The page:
Greece finally reaches deal to release €12bn bailout funds
ECB stress tests show country's banks needs €14bn to fill a capital shortfall
Greece crisis: Germany isolated in bailout talks
Germany is looking increasingly isolated in bailout discussions with stricken eurozone partner Greece, as some reports suggest a third bailout could be agreed as soon as Tuesday.
The Financial Times reports that Greek negotiators and international creditors are closing in on a fresh agreement, as "significant concessions" in the past month by Alexis Tsipras's government have convinced even the likes of hawkish Finland to break with Berlin. Germany, however, still "wants to hold out longer to squeeze more reforms from Athens".
A spokesperson for the Greek delegation suggested agreement could be reached tomorrow, which would allow time for approval by finance ministers later in the week and for the deal to be ratified in the parliaments of Greece, Germany and elsewhere before a €3.2bn bond repayment falls due to the European Central Bank on 20 August. Officials from the European Commission will say only that a final deal could be done to meet this deadline.
However, the Daily Telegraph reports that Ralph Brinkhaus, deputy parliamentary floor leader of Chancellor Angela Merkel's conservatives, told German radio on Monday that "a lot of questions" remain and that a bridging loan while negotiations continue would be preferable to a "bad deal".
Among sticking points for Germany is participation in a new bailout package by the International Monetary Fund, which has demanded substantial debt relief that Merkel is reluctant to offer before seeing proof that economic reforms have been implemented. Reuters says Brinkhaus also raised the issue of how large an initial payment to Greece should be, with Germany favouring €20bn to give greater "leverage" on enforcing terms while other creditors believe up to €35bn is needed.
One EU official told the FT Merkel "would not want Berlin isolated", indicating that she could soften her stance. The paper adds that other "sticking points" still being discussed include "details of a €50bn privatisation plan" and proposals to raise a required budget surplus before debt repayments to 3.5 per cent in 2018 from zero this year
Hopes of a new deal gave stocks in Athens a lift on Monday morning, on the back of two positive sessions after steep losses at the beginning of last week.
Greece crisis: bailout hopes trump poor data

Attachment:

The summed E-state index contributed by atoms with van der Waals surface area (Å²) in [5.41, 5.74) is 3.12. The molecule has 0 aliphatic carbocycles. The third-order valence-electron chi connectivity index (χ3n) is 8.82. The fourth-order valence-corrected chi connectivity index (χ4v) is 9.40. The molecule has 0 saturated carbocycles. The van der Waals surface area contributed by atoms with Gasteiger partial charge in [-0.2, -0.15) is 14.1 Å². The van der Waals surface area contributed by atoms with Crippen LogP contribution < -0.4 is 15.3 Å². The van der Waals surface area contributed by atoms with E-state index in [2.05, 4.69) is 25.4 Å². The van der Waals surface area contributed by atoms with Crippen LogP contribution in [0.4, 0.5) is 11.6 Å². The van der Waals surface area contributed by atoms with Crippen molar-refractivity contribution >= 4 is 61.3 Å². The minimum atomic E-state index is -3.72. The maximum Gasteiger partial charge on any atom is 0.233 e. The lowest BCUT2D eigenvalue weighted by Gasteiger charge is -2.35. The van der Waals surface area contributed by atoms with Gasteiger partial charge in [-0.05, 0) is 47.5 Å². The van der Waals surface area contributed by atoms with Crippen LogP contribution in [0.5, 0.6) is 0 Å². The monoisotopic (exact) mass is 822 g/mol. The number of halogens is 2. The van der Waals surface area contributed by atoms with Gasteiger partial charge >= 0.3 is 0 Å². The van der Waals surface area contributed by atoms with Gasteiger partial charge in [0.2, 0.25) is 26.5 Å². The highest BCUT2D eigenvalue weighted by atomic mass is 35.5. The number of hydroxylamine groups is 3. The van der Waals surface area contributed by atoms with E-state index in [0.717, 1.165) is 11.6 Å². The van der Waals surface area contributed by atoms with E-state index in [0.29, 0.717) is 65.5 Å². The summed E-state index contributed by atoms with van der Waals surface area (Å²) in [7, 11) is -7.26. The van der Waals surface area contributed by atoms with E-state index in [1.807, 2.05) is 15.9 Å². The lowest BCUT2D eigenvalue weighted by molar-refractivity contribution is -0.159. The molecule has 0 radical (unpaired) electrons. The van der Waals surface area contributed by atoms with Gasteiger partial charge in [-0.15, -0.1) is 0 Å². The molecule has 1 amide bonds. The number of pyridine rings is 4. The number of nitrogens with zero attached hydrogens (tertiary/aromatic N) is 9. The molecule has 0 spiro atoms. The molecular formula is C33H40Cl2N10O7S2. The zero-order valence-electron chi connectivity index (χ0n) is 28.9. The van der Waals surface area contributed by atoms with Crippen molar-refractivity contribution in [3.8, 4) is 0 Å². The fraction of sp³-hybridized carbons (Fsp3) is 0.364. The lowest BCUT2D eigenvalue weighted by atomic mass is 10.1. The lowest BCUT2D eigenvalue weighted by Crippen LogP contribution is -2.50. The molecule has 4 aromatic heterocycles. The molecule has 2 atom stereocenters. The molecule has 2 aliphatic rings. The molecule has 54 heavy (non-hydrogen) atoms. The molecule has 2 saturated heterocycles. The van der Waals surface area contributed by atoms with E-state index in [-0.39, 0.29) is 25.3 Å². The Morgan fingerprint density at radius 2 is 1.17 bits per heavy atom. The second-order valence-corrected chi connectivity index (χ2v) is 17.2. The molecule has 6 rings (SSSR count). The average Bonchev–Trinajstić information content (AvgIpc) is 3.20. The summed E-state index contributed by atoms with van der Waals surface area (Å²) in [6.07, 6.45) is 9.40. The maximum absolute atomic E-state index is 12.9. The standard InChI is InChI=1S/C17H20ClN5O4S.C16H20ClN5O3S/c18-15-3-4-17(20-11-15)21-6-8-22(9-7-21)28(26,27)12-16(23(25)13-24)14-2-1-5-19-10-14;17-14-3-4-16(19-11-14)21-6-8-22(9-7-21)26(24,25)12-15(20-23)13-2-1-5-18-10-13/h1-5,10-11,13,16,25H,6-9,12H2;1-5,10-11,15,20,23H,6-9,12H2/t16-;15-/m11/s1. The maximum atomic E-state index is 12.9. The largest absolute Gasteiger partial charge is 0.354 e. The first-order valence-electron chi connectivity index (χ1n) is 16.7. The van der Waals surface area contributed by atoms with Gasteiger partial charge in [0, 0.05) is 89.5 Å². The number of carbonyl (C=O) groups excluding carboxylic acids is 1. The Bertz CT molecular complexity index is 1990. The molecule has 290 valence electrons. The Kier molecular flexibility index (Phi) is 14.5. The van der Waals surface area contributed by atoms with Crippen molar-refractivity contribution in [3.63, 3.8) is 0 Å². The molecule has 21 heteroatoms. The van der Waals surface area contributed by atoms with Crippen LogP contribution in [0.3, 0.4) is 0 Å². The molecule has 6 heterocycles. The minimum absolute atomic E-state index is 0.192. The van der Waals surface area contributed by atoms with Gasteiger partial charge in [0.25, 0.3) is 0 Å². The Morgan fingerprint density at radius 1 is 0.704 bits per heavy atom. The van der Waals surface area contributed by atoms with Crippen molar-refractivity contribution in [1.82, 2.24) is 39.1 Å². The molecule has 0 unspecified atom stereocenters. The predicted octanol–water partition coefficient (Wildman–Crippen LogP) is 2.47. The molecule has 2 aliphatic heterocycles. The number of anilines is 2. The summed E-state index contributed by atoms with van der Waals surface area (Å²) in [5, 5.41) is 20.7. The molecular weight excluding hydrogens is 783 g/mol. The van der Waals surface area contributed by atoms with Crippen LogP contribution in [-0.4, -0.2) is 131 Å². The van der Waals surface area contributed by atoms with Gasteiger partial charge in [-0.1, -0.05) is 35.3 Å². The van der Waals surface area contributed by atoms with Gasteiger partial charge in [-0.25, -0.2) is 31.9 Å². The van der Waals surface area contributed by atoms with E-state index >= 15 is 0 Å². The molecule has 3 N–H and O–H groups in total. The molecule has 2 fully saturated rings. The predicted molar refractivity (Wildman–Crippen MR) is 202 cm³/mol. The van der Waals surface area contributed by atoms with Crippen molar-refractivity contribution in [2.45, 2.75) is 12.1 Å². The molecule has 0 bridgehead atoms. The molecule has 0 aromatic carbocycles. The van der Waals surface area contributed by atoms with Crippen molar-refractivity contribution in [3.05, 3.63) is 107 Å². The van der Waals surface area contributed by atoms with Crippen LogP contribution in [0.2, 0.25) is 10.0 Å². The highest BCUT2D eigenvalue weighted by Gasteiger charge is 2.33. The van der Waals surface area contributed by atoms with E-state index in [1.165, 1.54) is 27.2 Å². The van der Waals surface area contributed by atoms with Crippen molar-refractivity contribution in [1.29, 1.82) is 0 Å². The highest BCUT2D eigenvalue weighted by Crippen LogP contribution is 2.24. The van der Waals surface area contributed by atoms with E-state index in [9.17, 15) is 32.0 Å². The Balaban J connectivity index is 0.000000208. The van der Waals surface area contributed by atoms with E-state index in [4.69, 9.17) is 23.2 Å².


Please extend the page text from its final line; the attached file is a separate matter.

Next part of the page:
New figures have further highlighted the implosion in Greek finances as tax revenues plummet - but did not prevent its stock market closing in the black.
The Guardian reports tax revenues over the six months to June fell 8.5 per cent as the economy, which is expected to contract by as much as seven per cent this year, stalled. Worse may be to come: there is already evidence the imposition of stringent capital controls prompted a record decline in manufacturing orders and business activity in July.
The figures, published yesterday by the Greek treasury, also showed public spending fell by 12.3 per cent, "even before the new austerity measures the prime minister Alexis Tsipras has been forced to pass" to enter discussion on a new bailout.
In spite of the latest data, Greek shares closed up by 3.65 per cent, which the Daily Telegraph says reflects growing hopes the government and its international creditors "can thrash out the terms of a fresh €86bn rescue package in just under two weeks" before the country needs to pay €3.3bn to the European Central Bank on August 20.
Greece's beleaguered banks enjoyed a strong rally, rising close to 18 per cent. This, however, followed a three-day rout and the wider sector is still nursing losses for the week in excess of 50 per cent. The Athens market's banking index is now worth 96 per cent less than at its peak before the financial crisis in 2007.
Optimism over a third bailout deal is running high on the back of comments from officials on both sides that an accord should be possible before emergency bridging loans are required to repay the ECB bond – and despite a threat from the International Monetary Fund to pull out unless sufficient debt relief is offered.
Greece crisis: eurozone resilient despite Greek slowdown
Further evidence that the wider eurozone is more insulated now than in previous years to the debt crisis in Greece has been provided by official monthly data showing only a minimal slowdown in manufacturing activity in July.